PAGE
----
Forgiveness as a Liberating Freedom Practice

Emily Belle Freeman defines mercy as ‘especially active compassion.’ I love the thought of self mercy or mercy towards others being an active practice. As you continue your mindful self-compassion practice this week, letting go and leaning into discomfort, consider how that could be especially active or merciful in your life.

In week three, we review the steps to forgiveness as a liberating freedom practice. If you’d like to know more about forgiveness, there are two books that I have found especially helpful; Dare to Forgive by Edward M. Hallowell and Forgiveness; the healing We Give Ourselves by Cheryl Carson.

We all know that continuing to hold a grudge is like walking around with a heavy weight tied to us. What we don’t understand, though, is how to take that miserable weight off. This week will help you loosen the bonds keeping you from becoming free of the grudge and anger forever.

Consider something that makes you angry. Someone who has hurt you and not made things right. Inner angst can be an exhausting thing. Could you decide to let that go this week? If you did, how would you feel about your decision to resolve the conflict within your heart and mind? Hopeful? Good.

As we begin, choose an area where you would like to feel better. Maybe it is directly forgiving someone who has harmed you or providing support for the hope of forgiveness by resolving inner turmoil and conflict. Both are valid and good.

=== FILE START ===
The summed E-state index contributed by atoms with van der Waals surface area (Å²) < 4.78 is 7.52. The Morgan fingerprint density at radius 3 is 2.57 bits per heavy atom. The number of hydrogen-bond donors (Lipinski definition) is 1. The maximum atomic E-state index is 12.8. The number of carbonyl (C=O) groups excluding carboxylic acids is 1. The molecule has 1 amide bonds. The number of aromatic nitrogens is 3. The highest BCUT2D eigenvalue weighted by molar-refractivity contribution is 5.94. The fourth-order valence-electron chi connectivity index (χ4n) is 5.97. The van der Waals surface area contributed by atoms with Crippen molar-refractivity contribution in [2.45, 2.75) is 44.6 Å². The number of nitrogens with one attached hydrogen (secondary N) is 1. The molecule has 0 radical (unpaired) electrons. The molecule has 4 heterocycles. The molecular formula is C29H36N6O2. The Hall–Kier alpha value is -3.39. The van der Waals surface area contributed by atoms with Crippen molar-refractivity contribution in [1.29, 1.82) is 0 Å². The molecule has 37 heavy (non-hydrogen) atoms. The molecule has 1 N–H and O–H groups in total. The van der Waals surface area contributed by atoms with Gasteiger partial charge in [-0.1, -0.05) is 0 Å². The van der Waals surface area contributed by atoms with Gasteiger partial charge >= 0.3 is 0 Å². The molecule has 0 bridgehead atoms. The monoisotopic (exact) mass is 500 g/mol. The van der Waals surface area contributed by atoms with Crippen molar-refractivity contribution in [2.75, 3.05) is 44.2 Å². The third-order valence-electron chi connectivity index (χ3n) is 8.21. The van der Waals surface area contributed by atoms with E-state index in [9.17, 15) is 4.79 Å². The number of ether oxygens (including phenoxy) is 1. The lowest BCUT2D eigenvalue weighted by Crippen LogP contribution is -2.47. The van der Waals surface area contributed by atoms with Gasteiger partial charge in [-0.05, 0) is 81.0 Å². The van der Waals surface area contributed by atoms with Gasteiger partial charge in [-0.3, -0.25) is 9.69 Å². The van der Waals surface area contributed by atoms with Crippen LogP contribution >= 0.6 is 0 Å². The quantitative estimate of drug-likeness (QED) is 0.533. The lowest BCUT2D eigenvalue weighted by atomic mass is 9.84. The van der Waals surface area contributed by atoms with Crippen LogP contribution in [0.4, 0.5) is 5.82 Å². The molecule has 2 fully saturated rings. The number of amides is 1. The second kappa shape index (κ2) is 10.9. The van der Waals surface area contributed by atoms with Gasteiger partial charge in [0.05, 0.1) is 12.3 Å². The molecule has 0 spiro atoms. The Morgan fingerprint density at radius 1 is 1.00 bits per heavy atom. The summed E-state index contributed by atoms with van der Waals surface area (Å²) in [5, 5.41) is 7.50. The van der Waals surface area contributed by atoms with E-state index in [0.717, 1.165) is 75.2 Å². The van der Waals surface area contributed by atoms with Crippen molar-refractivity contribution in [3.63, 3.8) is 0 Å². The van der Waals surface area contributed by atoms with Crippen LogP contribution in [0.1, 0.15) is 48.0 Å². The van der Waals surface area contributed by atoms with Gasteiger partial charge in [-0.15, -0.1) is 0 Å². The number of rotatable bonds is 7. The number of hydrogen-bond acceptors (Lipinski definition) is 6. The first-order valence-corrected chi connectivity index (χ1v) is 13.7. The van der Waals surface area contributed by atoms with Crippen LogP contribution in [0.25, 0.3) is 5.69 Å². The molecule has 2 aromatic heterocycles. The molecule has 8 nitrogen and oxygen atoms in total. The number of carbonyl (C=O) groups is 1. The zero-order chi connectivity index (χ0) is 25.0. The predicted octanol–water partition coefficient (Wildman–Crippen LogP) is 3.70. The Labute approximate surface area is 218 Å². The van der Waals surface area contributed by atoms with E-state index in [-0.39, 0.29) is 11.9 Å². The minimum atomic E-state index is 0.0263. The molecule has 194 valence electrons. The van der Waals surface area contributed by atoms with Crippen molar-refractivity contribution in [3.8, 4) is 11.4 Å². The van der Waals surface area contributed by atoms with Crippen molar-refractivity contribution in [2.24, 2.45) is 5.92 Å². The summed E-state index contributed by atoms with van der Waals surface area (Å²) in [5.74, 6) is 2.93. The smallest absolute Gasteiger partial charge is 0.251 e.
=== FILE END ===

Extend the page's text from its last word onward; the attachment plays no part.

Choosing a person is easy. We all have several, or at least one. Growing a framework of support to be able to forgive may not be quite as clear. Consider these to create the scaffolding to inner peace:

• Build in a daily quiet time where you can consciously choose to contemplate the good in your life.

• For two minutes every day (yes, set a timer), choose to think kindly of someone who makes you crazy.

• Take a daily walk outside.

• Curate your media choices to things that only bring peaceful feelings. If it agitates you, nix it. Consider options in social media, television, acquaintances, and music. (Family is optional)

• Create a sleep schedule that gives you a full measure of the rest your body needs each week. Rest is essential to both physical and emotional healing.

Inner turmoil can be relentless, and putting down the gauntlet of anger and picking up a soothing cup of grace can make all the difference in your forgiveness to freedom process. So, your assignment for the next few days is to decide whom you will forgive or what you will do in building a framework of preparation for that forgiveness. Both steps will liberate a large part of you and bring measurable gains. Could you write it down? Could you share it with a trusted friend? Could you share it on the forum? We’re here for you, and we’d love to share!